OCT Grading System of Macular Infarction Predicts Vision in Participants With Central Retinal or Hemiretinal Vein Occlusion: A Secondary Analysis of SCORE2

Adrian Au, Michael Ip, Barbara A. Blodi, Ingrid U. Scott, Neal L. Oden, Paul C. Van Veldhuisen, David Sarraf

Research output: Contribution to journalArticlepeer-review

Abstract

PURPOSE: To determine whether macular infarction measured as hyper-reflectivity of the middle and inner retinal layers predicts long-term visual acuity outcomes in participants with central retinal vein occlusion (CRVO) or hemi-retinal vein occlusion (HRVO). DESIGN: Clinical cohort study using post hoc secondary analysis of phase 3 clinical trial data. METHODS: This post hoc secondary analysis of the phase 3 Study of COmparative Treatments for REtinal Vein Occlusions 2 (SCORE2) clinical trial included 310 of the 362 participants with macular edema secondary to CRVO/HRVO who were randomized to injections of aflibercept or bevacizumab. Month 01 (M01) optical coherence tomography (OCT) images were analyzed using the following grading scheme: no infarction (grade 0), only middle retinal infarction (grade 1), diffuse middle and patchy inner retinal infarction (grade 2), and diffuse middle and inner retinal infarction (grade 3). Visual acuity letter score (VALS), central subfield thickness (CST), and number of anti–vascular endothelial growth factor (anti-VEGF) injections were correlated with the infarction severity grade at month 01. RESULTS: More severe macular infarction, with both middle and inner retinal layer hyper-reflectivity (ie, grades 2 and 3), was associated with worse M00 VALS and was predictive of VALS at M01 to M60 (P < .001). More severe infarction was associated with greater CST at presentation; however, after the first anti-VEGF injection, CST decreased and was similar across all grades at all time points (P > .05) with similar number of injections. CONCLUSIONS: Participants with more severe macular infarction at M01, as graded with OCT, exhibited worse visual outcomes despite significantly improved macular edema from month 6 to 5 years. This suggests that macular infarction may drive visual acuity after retinal fluid is treated with anti-VEGF.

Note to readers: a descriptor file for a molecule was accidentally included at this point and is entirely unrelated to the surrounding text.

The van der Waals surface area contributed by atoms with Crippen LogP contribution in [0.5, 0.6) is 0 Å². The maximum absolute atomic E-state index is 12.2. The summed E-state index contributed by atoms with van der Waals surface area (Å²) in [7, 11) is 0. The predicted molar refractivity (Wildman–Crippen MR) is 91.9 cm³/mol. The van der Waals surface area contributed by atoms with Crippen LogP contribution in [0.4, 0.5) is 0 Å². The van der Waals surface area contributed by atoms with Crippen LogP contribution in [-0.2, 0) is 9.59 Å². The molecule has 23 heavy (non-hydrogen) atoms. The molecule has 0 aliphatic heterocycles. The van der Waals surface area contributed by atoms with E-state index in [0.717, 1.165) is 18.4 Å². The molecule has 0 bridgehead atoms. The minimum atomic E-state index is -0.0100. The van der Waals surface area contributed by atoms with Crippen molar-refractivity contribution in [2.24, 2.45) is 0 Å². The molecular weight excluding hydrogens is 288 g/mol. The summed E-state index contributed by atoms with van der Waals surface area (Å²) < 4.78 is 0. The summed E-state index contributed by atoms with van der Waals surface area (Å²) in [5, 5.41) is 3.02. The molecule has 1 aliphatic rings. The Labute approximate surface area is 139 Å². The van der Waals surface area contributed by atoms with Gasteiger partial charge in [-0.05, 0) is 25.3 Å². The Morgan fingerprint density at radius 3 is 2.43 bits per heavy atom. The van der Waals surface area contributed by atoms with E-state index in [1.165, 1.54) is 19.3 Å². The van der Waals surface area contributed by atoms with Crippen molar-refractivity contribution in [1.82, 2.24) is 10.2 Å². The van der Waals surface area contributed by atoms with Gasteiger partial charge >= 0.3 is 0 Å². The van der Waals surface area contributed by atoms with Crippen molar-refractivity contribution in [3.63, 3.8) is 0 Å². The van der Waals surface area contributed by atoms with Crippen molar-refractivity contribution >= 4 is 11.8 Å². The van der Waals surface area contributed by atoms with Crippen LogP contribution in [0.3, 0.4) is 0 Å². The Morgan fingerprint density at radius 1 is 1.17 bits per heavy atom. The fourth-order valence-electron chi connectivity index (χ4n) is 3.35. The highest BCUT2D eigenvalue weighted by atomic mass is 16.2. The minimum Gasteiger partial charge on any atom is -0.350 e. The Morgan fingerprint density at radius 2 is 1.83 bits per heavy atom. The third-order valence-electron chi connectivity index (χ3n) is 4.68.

Original languageEnglish (US)
Pages (from-to)55-62
Number of pages8
JournalAmerican Journal of Ophthalmology
Volume256
DOIs
StatePublished - Dec 2023

All Science Journal Classification (ASJC) codes

  • Ophthalmology

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